In years gone by, we Brits (and presumably others also) watched - rather addictively - such series as "Edward the Seventh" with Timothy West (1975), "Edward and Mrs Simpson" with Edward Fox (1978) and "Lillie" (also 1978) - about Mrs Langtry as Edward VII's lover while Prince of Wales, and hence covering some of the same ground. In each case they seemed to be well-done, featuring a host of stars and apparently looking for all the world like they were presenting the real thing.
In contrast, I find my adult self continually doubting the authenticity of historical recreations, which at times can seem to look quite lame. Presumably, this is the price one pays for greater knowledge and experience, and perhaps also increasing scepticism with age.
While part of Queen Victoria's reign was obviously covered in some of the aforementioned series, the doing of the whole thing was presumably considered too challenging an enterprise in the past, but once Jenna Coleman achieved a measure of stardom thanks to Dr Who, a realistic candidate for the starring role was found, and work on a series embarked upon.
Very visibly, the makers of "Victoria" have tried to out-Downton "Downton Abbey" by throwing in a layer of upstairs-downstairs story lines in the Buckingham Palace household context. These include some real historical figures, though doubtless doing many completely invented things. This at times seems like an awful and cheapening mistake by the makers, but on second thoughts one realises that many a story would have been quite difficult to present without it, and an opportunity for out-of-the-Palace background and social comment is also offered in this way. Fair enough, but the effect is not completely cringe-free!
More seriously (for the whole "suspend disbelief" thing), I simply ridiculed a scene in Episode 1 when Victoria took the salute with her soldiery in a very hammy-looking pseudo-military uniform, only to check on the Internet and find an early-Victorian sketch in which she is wearing EXACTLY such a uniform!
Further checks on further implausible-looking content from Episode 1 also revealed that they were actual events! Suitably chastened, but also much more enthusiastic, I turned to Episode 2 with vigour and very much enjoyed the rest of the series, which I recommend, even for those with a purist's interest in history, as well as lovers of drama.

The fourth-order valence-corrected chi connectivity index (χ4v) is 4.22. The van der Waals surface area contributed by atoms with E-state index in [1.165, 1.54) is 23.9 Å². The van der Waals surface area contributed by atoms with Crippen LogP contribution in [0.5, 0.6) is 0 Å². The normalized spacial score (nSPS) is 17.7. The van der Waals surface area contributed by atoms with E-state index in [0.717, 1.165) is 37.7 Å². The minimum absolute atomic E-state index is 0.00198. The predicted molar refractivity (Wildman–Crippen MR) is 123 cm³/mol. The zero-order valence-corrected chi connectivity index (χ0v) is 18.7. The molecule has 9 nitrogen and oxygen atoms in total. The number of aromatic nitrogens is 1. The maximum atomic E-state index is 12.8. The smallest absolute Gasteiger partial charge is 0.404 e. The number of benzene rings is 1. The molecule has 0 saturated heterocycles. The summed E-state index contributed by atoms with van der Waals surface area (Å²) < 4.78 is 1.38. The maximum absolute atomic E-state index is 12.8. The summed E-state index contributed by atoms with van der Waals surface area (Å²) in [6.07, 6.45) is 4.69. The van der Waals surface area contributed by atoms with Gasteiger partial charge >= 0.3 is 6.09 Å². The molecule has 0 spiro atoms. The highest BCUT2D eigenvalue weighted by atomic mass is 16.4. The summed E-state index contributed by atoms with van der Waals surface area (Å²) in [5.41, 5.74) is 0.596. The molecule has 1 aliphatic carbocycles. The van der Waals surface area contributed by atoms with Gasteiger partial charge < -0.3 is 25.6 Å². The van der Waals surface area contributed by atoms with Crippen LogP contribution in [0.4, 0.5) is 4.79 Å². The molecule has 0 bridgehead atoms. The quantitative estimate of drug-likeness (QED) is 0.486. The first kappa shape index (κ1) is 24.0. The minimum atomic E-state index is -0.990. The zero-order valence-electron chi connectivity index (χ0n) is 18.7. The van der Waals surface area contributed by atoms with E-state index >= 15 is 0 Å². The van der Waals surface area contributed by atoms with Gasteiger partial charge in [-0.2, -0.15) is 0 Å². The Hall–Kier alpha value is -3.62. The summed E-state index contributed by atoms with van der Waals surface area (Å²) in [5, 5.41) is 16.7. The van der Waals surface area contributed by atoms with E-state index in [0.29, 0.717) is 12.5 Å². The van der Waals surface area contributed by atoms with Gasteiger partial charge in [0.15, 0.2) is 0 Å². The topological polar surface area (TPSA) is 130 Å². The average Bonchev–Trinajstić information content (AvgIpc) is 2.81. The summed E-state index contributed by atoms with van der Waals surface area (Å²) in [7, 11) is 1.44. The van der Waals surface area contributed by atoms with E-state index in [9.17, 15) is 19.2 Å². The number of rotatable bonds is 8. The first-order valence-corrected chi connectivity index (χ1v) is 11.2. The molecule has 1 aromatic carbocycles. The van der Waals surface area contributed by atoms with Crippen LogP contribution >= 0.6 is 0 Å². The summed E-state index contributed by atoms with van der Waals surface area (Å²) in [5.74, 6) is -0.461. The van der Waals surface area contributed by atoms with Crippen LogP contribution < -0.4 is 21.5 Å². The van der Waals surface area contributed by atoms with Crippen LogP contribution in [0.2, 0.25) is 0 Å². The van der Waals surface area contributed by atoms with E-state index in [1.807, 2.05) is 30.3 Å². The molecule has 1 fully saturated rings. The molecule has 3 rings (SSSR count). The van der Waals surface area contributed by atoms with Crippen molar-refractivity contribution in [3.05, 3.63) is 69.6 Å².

Of course the viewer (myself included) may at times become over-trusting, as - for example - Prince Albert DID NOT increase his self-confidence and "find a role" by making a telling speech at the (real-life) World Anti-Slavery Conference convened in London in June 1840, fine story though that would have been, and most probably actually in line with the feelings of both Victoria and Albert, who were "progressive" figures in this field as in some others (as the series tends to make clear).
Other interactions between Victoria or Albert or both and other key figures of the day look more or less forced or phony, but overall there is a sense of the period conveyed here well enough, and many a true story told, in spite of everything. To that extent the series is educational, but it also works in its presentation of the royal couple as real, and quite remarkable people - all credit to Coleman, and to Tom Hughes for the role of Albert. There is even humour here, reminding us that - in her early reign at least - Victoria was sometimes "amused", was a lively enough girl and young woman, and was certainly deeply in love, and quite capable of feeling an appropriate measure of lust for her beau into the bargain. In short, a real and full human being, and a vigorous - and even quite talented - one at that.
This is all good stuff, well conveyed.
Prior to Albert's appearance, the Victoria story is entirely dominated (as it seems historically to have been) by Lord Melbourne, and here Rufus Sewell does an extremely good job, dominating a great many of the scenes and conveying a complex, thoughtful, kind and world-weary figure with many a pithy line to utter. Perhaps this version of Melbourne is greater than the real thing, but the performance is very fine in and of itself.
Peter Bowles's Duke of Wellington offers us little more than a sour and condescending oldish man (Wellington was certainly grouchy, reactionary and opinionated, but surely always evoked more respect than this character does, throughout his life, given his irrevocable status as national hero from India, Waterloo and the effective Peninsular War?).
However, Nigel Lindsay's Robert Peel is a great deal of fun to watch, and his growing interaction with Hughes's Albert is endearing. But was it really like that? That question again...
And so back to the original point. Perhaps we expect more these days (and thanks to the Internet we certainly have more access to knowledge - a healthy state of affairs). But does that slightly spoil the work of those with the temerity to make historical series for us, or is this just a necessary process of keeping them on their toes? Ultimately it is hard to say, and the price is an occasional feeling of discomfort/embarrassment watching "Victoria". But not to have attempted the series at all would have been sad, and as it is we have something interesting to watch, if mostly better at the small-scale, more intimate encounters than the large-scale national or state events, which do not always achieve persuasiveness.
Personally speaking, I shall be more than ready to watch Series 2 when it comes along.